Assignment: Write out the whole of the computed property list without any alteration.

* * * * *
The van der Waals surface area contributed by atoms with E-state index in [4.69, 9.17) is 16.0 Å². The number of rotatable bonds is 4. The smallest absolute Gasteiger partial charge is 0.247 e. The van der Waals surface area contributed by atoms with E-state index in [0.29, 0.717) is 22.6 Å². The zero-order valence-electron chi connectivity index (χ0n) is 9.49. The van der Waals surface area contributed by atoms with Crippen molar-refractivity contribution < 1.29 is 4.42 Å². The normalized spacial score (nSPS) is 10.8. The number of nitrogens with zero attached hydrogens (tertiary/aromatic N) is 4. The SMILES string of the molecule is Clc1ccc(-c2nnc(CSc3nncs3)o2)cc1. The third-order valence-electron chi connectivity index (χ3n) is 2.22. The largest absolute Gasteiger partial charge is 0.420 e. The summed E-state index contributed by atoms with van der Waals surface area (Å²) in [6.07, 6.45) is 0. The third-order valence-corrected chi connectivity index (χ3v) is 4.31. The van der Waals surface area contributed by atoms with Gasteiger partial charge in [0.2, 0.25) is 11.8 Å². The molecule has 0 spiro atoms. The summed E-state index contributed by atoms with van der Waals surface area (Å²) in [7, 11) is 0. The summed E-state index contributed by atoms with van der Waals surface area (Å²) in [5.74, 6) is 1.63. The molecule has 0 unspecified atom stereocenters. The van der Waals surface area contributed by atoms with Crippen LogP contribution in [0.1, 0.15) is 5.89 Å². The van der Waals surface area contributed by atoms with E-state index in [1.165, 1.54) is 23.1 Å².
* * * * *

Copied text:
The van der Waals surface area contributed by atoms with E-state index in [4.69, 9.17) is 16.0 Å². The number of rotatable bonds is 4. The smallest absolute Gasteiger partial charge is 0.247 e. The van der Waals surface area contributed by atoms with E-state index in [0.29, 0.717) is 22.6 Å². The zero-order valence-electron chi connectivity index (χ0n) is 9.49. The van der Waals surface area contributed by atoms with Crippen molar-refractivity contribution < 1.29 is 4.42 Å². The normalized spacial score (nSPS) is 10.8. The number of nitrogens with zero attached hydrogens (tertiary/aromatic N) is 4. The SMILES string of the molecule is Clc1ccc(-c2nnc(CSc3nncs3)o2)cc1. The third-order valence-electron chi connectivity index (χ3n) is 2.22. The largest absolute Gasteiger partial charge is 0.420 e. The summed E-state index contributed by atoms with van der Waals surface area (Å²) in [6.07, 6.45) is 0. The third-order valence-corrected chi connectivity index (χ3v) is 4.31. The van der Waals surface area contributed by atoms with Gasteiger partial charge in [0.2, 0.25) is 11.8 Å². The molecule has 0 spiro atoms. The summed E-state index contributed by atoms with van der Waals surface area (Å²) in [7, 11) is 0. The summed E-state index contributed by atoms with van der Waals surface area (Å²) in [5.74, 6) is 1.63. The molecule has 0 unspecified atom stereocenters. The van der Waals surface area contributed by atoms with Crippen LogP contribution in [0.1, 0.15) is 5.89 Å². The van der Waals surface area contributed by atoms with E-state index in [1.165, 1.54) is 23.1 Å².